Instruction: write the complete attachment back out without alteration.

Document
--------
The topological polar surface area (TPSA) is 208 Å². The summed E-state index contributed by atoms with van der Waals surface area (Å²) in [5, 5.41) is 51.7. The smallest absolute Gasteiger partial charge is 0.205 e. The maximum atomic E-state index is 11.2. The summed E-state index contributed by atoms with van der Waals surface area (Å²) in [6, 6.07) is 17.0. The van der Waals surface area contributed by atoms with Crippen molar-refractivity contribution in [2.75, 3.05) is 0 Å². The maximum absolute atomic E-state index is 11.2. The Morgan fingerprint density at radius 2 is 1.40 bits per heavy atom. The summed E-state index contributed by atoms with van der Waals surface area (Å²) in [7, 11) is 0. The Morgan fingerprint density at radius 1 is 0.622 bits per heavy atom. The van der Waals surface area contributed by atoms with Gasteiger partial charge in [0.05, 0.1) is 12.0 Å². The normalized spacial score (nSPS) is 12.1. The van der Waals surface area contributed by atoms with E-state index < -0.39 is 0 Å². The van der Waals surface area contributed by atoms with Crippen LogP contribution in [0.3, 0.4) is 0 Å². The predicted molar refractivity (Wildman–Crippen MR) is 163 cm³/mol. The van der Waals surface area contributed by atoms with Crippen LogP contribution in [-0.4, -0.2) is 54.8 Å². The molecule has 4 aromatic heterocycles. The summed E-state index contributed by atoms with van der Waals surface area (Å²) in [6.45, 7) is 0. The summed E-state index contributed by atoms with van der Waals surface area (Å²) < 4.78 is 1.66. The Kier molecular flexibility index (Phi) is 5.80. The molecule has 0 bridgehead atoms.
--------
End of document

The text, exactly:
The topological polar surface area (TPSA) is 208 Å². The summed E-state index contributed by atoms with van der Waals surface area (Å²) in [5, 5.41) is 51.7. The smallest absolute Gasteiger partial charge is 0.205 e. The maximum atomic E-state index is 11.2. The summed E-state index contributed by atoms with van der Waals surface area (Å²) in [6, 6.07) is 17.0. The van der Waals surface area contributed by atoms with Crippen molar-refractivity contribution in [2.75, 3.05) is 0 Å². The maximum absolute atomic E-state index is 11.2. The Morgan fingerprint density at radius 2 is 1.40 bits per heavy atom. The summed E-state index contributed by atoms with van der Waals surface area (Å²) in [7, 11) is 0. The Morgan fingerprint density at radius 1 is 0.622 bits per heavy atom. The van der Waals surface area contributed by atoms with Gasteiger partial charge in [0.05, 0.1) is 12.0 Å². The normalized spacial score (nSPS) is 12.1. The van der Waals surface area contributed by atoms with E-state index < -0.39 is 0 Å². The van der Waals surface area contributed by atoms with Crippen LogP contribution in [0.3, 0.4) is 0 Å². The predicted molar refractivity (Wildman–Crippen MR) is 163 cm³/mol. The van der Waals surface area contributed by atoms with Crippen LogP contribution in [-0.4, -0.2) is 54.8 Å². The molecule has 4 aromatic heterocycles. The summed E-state index contributed by atoms with van der Waals surface area (Å²) in [6.45, 7) is 0. The summed E-state index contributed by atoms with van der Waals surface area (Å²) < 4.78 is 1.66. The Kier molecular flexibility index (Phi) is 5.80. The molecule has 0 bridgehead atoms.